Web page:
As a middle-distance runner for Columbia University, Jacob Caswell did not feel like they had space to be themselves.
Because collegiate track and field events include only men’s and women’s divisions, Caswell, who is nonbinary, competed in men’s races. But they said they felt constrained by gender norms as an NCAA athlete, unable to question their gender identity or explore self-expression without risking their place on a team.
Road racing is now creating intentional space for runners like Caswell. In late March, Caswell ran the New York City Half Marathon in a new category for nonbinary runners that included 21 entrants. And on April 24, Caswell entered the Brooklyn Marathon – their first marathon – and broke the tape to win the nonbinary division.
“Being able to not even win but just compete as yourself, it’s just been freeing,” Caswell said.
Over the past year, road races across the United States have debuted a nonbinary category, typically with around two dozen or fewer such competitors at each event. Although political debates have led to Republican-backed state laws to restrict transgender athletes ‘participation in girls’ and women’s competitions, there has been little discussion about how nonbinary athletes can or should compete in gender-segregated sports.
The nonbinary category in races has not drawn as much public controversy. Most nonbinary runners go unnoticed on race day, running alongside tens of thousands of other amateur competitors. But for many participants, the ability to select a descriptor is more accurate than “male” or “female” when registering for a race makes them feel more visible and respected.
Being around transgender and gender-nonconforming runners, Caswell said, “helps me both compete athletically and live more authentically.”
The small turnouts are reminiscent of women’s marathoning a half-century ago. In 1970, there were about 20 known female marathoners in the world, and in 1972, the Boston Athletic Association, which organizes the Boston Marathon, viewed women’s recording times as “very much an experiment.” Later that year, only six women ran in the New York City Marathon as its first official racers in the women’s category. The race’s first nonbinary field included 16 runners in November 2021.
This year’s Brooklyn Marathon and Half Marathon, organized by New York City Runs, had what was most likely the largest nonbinary field to date with 82 finishers in the division.
“I felt a sense of pride seeing that at the very front, just behind us was more nonbinary people – representing and being out and proud at the race,” said Zackary Harris, who placed second in the half-marathon.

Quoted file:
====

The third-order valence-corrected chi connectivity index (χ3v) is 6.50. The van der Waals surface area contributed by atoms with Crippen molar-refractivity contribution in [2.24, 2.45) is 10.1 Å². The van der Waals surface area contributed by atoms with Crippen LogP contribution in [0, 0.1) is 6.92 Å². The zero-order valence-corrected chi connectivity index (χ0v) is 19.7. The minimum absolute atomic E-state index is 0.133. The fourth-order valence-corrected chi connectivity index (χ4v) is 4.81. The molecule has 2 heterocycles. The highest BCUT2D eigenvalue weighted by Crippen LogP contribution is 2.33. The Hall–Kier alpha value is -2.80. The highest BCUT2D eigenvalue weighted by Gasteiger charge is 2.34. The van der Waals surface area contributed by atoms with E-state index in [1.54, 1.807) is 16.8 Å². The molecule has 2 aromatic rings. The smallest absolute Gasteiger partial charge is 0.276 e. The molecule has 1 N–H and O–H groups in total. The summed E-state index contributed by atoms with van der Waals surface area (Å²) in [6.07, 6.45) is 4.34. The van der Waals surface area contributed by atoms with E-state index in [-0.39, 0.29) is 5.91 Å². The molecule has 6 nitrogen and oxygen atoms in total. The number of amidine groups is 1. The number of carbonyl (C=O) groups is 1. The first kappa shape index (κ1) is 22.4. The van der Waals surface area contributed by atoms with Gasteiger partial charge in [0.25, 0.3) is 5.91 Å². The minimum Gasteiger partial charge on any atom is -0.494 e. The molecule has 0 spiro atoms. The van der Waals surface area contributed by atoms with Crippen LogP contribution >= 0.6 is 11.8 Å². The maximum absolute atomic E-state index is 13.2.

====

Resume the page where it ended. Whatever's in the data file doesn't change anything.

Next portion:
For runners, like Harris, who led their fields, the races also offered an opportunity to win prize money.
In September, the Philadelphia Distance Run became the first organization to offer equal prize money to nonbinary athletes. It was an easy decision, said Ross Martinson, one of the event’s organizers. “We want to have a competitive race and get the best nonbinary runners out there,” he explained.
Last week, New York City Runs gave competitors in every category equal payouts. In the marathon, Hirut Guangul won the women’s race with a time of 2 hours 36 minutes and 20 seconds, Aaron Mora won the men’s race in 2:27:46 and Caswell won the nonbinary race in 2:35:17. In the half-marathon, Lily Anderson won the women’s race with a time of 1:18, Teshome Asfaha won the men’s race in 1:01:47 and Winter Parts won the nonbinary race with a time of 1:12:48. All six runners claimed a cash prize of $ 5,000.
Few major marathons, which invite the world’s fastest athletes to compete, have made these changes to welcome nonbinary runners in their amateur ranks, and none have incorporated an elite nonbinary field. In March, for example, New York Road Runners offered cash prizes for the top eight amateurs in all three gender categories of the New York City Half Marathon. But since NYRR’s elite divisions are invitational and include only men’s and women’s races, the biggest prize purse – $ 20,000 for top elite finishers – did not extend to the nonbinary amateur field.
And while last fall’s New York City Marathon – which included prize purses in the six figures – allowed runners to register as nonbinary, none of the openly nonbinary finishers were eligible for prizes.
Despite the efforts at inclusivity, a variety of questions and concerns about equity linger. Gender nonconforming racers have said they felt a lack of recognition for their accomplishments and a lack of attention to their safety and comfort on race day.
Both Caswell and Harris were continually misgendered by race announcers and officials during the Brooklyn Marathon – at the starting line, at the finish and at the awards ceremony. “It was so comically ironic that here we are really trying to celebrate the inclusion of nonbinary runners and they’re doing the exact opposite of that,” Harris said.
Steve Lastoe, the founder of New York City Runs, acknowledged there was more work to be done. And Caswell is eager to help improve experiences for trans and nonbinary runners. They are now forming a committee with Front Runners, a group for LGBTQ runners, with hopes of collaborating with race organizers to address these and other issues before future events.
“Nonbinary runners have been here this whole time,” Harris said. “We’ve been forced to run into categories that don’t match our gender identities, and now we’re seeing a shift in sports to actually recognize us.”